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So you want to adopt a rescue pet. Are you sure?

Shelter pets can make you soft hearted instead of practical.
Shelter pets can make you soft hearted instead of practical.
Jocelyn Augustino

You’ve fallen in love with the pet from the shelter, but are you ready to take it home? Almost anyone can be seduced by a sweet kitty face or puppy dog eyes. We all love animals for the most part and cannot resist the paw that reaches out to us or that plaintive cry asking you to spring them from their confinement and be their family.
Are you ready for a pet? Are your children old enough to help with pet care chores and not intentionally or unintentionally harm it? This is important since your new pet will look for you to protect it.

Do you have other pets who may not like sharing their home? Will they attack and hurt the new pet? Will they be stressed at having another pet in the house? These are important questions since your present pets already have set in routines and feel comfortable with you and your family. All this can change with the addition of another pet.

When considering which breed would be the right one for you, ask yourself a few questions. Do I have the room for this large rambunctious animal? Will the landlord allow such a pet or any pet? Some places have breed and size limitations.
Not only must you consider the breed and the size, but their temperament and their need for lots of exercise. The dog that is active cannot spend most of their days inside in a confined place.

There are dogs that are only behaved when they get daily exercise and will you be able to make the time for it. Some dogs are rather high strung and need comforting quite often; will you be there to provide it?

It is most important that one question you must ask yourself, be answered truthfully. Can you commit to a long term for this pet so it does not end up back in the shelter again?

What about those gorgeous long-haired cats? They need daily brushing to keep them from looking like a dust mop. Can you figure time for that in your busy schedule?
There are many questions about their background and what brought them to the shelter in the first place that you should ask. Do they have behavior problems, health issues or were the last owners just not patient enough with the animal? Sometimes there were legitimate reasons why they are up for adoption, like their owner had to move to a nursing home or the owner was deployed and had no one to take care of the pet while they were gone. Whatever the reasons you should know so be sure to ask. If the dog bit someone, you probably won’t want to take a chance of that dog around small children. Does the cat hate dogs? Don’t bring that one home to your huge breed dog.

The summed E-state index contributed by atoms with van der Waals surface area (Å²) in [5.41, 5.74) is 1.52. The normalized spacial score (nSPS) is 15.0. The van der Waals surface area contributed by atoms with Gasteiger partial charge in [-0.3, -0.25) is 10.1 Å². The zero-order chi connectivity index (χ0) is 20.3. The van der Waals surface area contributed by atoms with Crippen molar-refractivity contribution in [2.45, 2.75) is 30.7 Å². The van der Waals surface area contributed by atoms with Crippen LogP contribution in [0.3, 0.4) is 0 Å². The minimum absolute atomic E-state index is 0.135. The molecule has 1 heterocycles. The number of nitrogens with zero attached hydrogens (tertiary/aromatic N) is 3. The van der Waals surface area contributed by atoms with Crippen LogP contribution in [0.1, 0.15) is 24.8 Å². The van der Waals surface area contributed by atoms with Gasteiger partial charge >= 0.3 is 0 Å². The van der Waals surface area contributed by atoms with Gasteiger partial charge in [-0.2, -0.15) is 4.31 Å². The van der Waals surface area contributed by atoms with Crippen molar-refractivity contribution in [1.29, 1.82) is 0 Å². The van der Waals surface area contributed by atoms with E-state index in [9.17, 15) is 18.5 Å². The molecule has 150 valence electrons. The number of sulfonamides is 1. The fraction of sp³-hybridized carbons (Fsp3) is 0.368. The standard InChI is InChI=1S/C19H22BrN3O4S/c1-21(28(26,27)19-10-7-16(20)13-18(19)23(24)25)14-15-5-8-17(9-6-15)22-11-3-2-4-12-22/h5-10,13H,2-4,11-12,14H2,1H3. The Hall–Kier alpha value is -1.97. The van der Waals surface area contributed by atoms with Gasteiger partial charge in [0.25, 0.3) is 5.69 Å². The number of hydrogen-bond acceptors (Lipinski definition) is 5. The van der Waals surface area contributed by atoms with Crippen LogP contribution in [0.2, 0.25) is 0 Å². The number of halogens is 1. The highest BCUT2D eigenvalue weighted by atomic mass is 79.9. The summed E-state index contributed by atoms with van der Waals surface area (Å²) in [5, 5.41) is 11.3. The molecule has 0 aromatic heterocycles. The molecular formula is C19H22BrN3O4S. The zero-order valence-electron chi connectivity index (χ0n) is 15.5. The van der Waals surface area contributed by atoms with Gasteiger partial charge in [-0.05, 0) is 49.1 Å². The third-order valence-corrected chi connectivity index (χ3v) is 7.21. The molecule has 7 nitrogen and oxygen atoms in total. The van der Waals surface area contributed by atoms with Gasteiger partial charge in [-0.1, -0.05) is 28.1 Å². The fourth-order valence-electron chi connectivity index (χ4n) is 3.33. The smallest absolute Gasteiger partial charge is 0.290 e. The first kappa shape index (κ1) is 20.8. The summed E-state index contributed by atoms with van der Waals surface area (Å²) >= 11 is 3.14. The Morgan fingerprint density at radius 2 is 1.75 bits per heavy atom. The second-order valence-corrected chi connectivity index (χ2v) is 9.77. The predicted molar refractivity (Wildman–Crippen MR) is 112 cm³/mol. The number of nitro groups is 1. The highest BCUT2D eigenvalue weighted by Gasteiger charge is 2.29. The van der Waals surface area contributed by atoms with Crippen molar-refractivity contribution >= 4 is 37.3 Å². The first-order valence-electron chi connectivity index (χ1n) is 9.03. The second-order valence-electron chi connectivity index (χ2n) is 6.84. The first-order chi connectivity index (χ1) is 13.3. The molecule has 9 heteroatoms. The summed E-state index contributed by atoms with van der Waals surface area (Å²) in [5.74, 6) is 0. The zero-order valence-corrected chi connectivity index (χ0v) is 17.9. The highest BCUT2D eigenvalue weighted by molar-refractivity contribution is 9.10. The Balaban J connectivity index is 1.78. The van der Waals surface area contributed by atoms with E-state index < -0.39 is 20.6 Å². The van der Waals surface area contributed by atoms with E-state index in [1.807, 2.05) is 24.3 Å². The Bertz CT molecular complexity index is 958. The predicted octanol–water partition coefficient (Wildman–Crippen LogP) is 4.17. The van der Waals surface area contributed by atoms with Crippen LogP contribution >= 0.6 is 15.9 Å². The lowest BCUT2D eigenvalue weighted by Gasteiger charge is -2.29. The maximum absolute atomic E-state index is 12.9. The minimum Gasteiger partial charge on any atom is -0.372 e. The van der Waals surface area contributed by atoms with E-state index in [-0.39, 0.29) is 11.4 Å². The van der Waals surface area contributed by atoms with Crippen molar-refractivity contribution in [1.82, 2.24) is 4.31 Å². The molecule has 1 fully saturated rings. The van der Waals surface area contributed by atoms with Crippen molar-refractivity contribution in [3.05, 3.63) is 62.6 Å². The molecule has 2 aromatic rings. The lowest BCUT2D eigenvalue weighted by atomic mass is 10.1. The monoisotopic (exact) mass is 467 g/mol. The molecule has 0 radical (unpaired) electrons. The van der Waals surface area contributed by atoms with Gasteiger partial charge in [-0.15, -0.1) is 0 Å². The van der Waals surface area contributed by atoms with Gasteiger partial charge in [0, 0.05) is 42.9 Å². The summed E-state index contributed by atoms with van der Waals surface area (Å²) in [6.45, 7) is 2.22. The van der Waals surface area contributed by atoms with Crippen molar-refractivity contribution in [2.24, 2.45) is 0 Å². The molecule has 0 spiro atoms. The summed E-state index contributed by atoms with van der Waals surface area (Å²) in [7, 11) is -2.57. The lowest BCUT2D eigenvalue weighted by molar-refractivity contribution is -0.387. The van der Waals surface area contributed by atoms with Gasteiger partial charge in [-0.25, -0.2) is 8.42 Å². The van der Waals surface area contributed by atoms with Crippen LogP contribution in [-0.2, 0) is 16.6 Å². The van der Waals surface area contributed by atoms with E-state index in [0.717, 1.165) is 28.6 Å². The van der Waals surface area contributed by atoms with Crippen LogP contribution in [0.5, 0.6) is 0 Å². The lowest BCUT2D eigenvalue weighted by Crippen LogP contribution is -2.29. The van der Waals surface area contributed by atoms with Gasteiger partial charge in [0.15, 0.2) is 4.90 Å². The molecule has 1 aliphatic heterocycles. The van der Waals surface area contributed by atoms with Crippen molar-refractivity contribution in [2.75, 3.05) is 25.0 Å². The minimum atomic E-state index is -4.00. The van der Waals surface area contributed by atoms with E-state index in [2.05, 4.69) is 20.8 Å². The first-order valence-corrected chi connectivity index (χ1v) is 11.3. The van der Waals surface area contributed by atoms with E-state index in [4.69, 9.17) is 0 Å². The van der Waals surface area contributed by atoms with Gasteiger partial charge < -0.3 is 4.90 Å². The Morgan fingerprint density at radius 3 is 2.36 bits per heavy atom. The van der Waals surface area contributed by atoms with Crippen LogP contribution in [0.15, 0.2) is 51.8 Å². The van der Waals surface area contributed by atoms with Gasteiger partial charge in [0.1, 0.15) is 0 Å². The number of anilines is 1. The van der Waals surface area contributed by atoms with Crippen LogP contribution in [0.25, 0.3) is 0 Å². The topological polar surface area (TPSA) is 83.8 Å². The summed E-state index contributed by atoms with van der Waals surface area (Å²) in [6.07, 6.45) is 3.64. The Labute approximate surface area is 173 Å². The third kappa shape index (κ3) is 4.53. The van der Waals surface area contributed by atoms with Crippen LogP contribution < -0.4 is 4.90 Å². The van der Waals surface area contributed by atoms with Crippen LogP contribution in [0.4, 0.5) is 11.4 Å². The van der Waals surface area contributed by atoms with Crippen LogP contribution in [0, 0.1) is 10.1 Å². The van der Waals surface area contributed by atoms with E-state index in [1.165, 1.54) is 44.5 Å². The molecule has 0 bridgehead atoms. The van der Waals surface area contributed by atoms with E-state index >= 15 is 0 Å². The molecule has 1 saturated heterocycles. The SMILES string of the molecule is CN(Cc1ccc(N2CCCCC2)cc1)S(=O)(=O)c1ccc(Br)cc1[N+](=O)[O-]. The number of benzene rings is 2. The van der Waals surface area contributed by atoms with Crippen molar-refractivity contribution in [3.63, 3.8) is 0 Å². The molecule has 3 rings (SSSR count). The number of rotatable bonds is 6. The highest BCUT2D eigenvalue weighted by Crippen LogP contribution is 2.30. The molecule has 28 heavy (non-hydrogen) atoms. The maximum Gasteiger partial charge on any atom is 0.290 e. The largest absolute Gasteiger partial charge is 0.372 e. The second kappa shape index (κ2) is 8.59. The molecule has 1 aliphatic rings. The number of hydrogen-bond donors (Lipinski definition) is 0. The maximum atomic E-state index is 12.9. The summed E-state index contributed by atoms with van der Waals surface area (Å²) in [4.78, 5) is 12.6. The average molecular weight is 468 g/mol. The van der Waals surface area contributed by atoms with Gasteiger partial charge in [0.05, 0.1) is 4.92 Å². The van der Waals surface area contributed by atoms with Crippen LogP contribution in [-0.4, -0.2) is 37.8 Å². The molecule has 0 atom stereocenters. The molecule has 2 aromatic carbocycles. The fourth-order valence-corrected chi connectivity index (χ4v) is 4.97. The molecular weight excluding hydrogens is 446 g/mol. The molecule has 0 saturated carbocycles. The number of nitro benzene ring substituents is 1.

What about health problems, can you afford to take care of a pet with a serious disease which needs medication daily?

Are you ready to train a pet that has never been potty trained? It is a lot of work and often there are accidents until your pet gets it right. That may be why someone else surrendered their pet because they couldn’t get the training done.

Maybe the pet that took your heart has never had any command training wand will be difficult to handle till they learn it. Can you put up with the problems that can entail?
Other questions you will want to ask are what this pet has been eating? Ask where they have been sleeping? How long has it been since they were up for adoption, have they been adopted before and brought back? Have they had shots and been neutered?

The more questions you ask before adopting; the more likely it is the adoption will be a success.

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